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Thursday, 18 October 2012


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Don't be fretting the little stuff David - the ways've been cleared and now the coast is clear for President Romney!

I'm not sure I agree entirely. Why? Well, because I'm not sure anyone has told the Chinese that "trade will be treated as war" is a bad idea (look at their actions on rare earths, in Africa, ostensibly 'companies' but in reality funded by Beijing buying ports etc.). I suspect China views trade as a means of both economic growth, entirely understandable and laudable, but also as a means to power - hopefully not as a precursor to anything.

The theory of open trade is certainly more 'morally' and economically correct, however it presupposes open markets on both sides. I can't think of any country that doesn't act in some way to protect its domestic producers/manufacturers (consider the EU, Japan, etc.). China with legislative, economic and monetary means, if I remember correctly - how much trade, as opposed to technology/job transfers actually occurs in that direction?.

Also consider the consequences, ie. our now none existent auto and manufacturing industries. Yes, people can buy cheap products, but only those who can actually find a job. A balance would have been 'nice'.

Part of the problem is 'projection', whilst we view trade in such a way, it doesn't necessarily mean other countries/cultures do (Japan, China, the entire Middle-East). Many can, and do, use our sense of fair-play against us.

(Just because I'm paranoid, It doesn't mean they really aren't all out to get me!)

Romney is right on one issue; the artificially low pegging of China's currency to the US$ must end. That isn't free trade, and it is hurting the US. It's long past time to end it.

Prof Boudreaux is being a bit economical with the argument here. The simplisitic idea is that cheap imports will simply encourage domestic workers into newer more profitable industries. However if you were setting up a new factory making Ipad Mark 99 would you be employing Jo from Hoboken? - no way.

So what new industries will employ Jo? Well, now that transport is cheap and any new market entrant can buy the best machine tools etc and set up anywhere Jo from Hoboken has to be cheaper than Ping from Peking. OK, so we move into smart stuff, satellites, rocket engines, computer chips. Snag, Jo is too dumb to sit at a CAD terminal and the market is satisfied by a small factory in Seattle - with plans to move to India next week. Similarly with lawyering or insurance. Finance? we screwed that up!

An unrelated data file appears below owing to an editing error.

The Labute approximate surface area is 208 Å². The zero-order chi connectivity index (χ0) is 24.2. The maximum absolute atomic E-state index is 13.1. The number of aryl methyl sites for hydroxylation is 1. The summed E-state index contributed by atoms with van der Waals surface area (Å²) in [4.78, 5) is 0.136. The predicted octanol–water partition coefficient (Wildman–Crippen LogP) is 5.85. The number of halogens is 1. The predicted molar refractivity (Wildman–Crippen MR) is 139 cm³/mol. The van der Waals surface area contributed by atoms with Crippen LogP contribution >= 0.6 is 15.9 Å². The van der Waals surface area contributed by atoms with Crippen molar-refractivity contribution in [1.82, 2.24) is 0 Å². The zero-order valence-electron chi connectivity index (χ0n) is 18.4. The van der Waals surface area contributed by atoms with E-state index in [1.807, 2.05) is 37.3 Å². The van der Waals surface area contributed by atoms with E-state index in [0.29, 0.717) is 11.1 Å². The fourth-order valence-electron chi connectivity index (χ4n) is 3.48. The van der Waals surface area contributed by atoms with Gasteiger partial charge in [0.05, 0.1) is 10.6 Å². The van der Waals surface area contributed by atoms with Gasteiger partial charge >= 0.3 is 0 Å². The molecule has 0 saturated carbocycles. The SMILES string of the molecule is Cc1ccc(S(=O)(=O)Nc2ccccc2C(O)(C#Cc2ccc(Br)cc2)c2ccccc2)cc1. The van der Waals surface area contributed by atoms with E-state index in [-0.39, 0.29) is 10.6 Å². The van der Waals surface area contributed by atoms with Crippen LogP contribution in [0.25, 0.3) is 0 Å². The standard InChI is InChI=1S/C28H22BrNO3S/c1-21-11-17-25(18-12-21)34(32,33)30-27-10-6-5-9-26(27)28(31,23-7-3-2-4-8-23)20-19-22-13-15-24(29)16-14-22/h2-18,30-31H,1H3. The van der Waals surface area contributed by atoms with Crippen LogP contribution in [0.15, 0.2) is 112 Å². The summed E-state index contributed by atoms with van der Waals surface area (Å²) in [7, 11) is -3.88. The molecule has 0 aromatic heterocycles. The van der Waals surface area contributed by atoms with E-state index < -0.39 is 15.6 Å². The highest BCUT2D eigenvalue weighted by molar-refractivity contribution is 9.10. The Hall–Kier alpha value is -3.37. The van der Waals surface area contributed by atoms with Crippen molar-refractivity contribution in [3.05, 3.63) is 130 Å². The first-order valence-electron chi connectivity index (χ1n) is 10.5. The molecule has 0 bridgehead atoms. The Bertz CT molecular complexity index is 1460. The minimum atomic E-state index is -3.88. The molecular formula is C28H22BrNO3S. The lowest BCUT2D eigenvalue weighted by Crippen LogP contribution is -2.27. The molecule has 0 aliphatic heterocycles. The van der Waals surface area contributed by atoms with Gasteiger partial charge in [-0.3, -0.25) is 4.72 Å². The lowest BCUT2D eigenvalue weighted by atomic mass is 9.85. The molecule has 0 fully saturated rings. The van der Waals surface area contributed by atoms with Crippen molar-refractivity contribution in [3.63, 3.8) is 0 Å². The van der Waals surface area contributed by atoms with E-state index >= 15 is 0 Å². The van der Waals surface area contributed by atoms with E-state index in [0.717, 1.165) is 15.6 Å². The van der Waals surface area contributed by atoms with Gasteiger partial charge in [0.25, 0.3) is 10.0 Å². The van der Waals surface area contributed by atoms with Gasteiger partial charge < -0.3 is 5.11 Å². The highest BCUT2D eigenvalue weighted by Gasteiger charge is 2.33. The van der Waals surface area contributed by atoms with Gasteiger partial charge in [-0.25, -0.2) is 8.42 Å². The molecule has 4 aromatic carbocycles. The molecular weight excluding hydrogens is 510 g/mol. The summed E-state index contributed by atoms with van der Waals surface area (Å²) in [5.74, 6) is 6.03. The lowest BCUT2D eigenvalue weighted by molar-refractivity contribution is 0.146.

Growth is good, but tends to leave the Jos behind as a cost (ie tax) to all the smarty-pants folks still in a job. No good blaming Jo (many will try), Prof Boudreaux and his pals need to do some mighty serious thinking - the rules have changed - not easy finding a new job for Jo that pays a tax dollar.

The threat of war that worries me is that if O really wants to keep his job he might launch an attack on Iran.

There's no such thing as a free lunch ineconomics. What you gain here, you lose there. Thus it is with currency valuations. Emerging nations need a low currency (and the subsequent help for their exports) in order to break into markets. This can be painful for the people already in the field but, as a consumer, it helps me because either the imports are cheaper or the home producer has to become more efficient - either way I win! We went through all of this with Japan after the war. Their car industry destroyed the British car industry (more or less) and good riddance to Leyland and all their rubbish. Now, for various reasons including a reasonably priced pound, the Japs run a very successful motoring industry in Britain.

Today, China is following the same path but has NOW reached a turning point. They held their currency low in order to gain entry to export markets but that meant imports for them were very expensive. Today they have a burgeoning middle-class and their economy is hopelessly one-sided. They need to switch to a higher consumer economy inorder to balance matters. As the WSJ reports:

"That boom has reached the end of the road. As exports have grown, they have consumed more labor, commodities and capital at the expense of the domestic economy. Those inputs were plentiful enough to sustain a decade of spectacular growth, but they are now becoming scarce, forcing up prices.

The next phase of growth will require greater emphasis on total factor productivity, meaning creating more with the same amount of inputs. And that requires better allocation of capital, through a larger bond market and a commercial banking system based on market signals."

Yes, American politicians (and European ones, come to that) might feel the need to huff 'n' puff because their dumb & dumber audience wants to hear nonsense but they need to watch their tone. Raising temperatures is easy, cooling them very much harder. That is not to say that one has to be overly soft towards China but too much aggressiveness could be dangerous.

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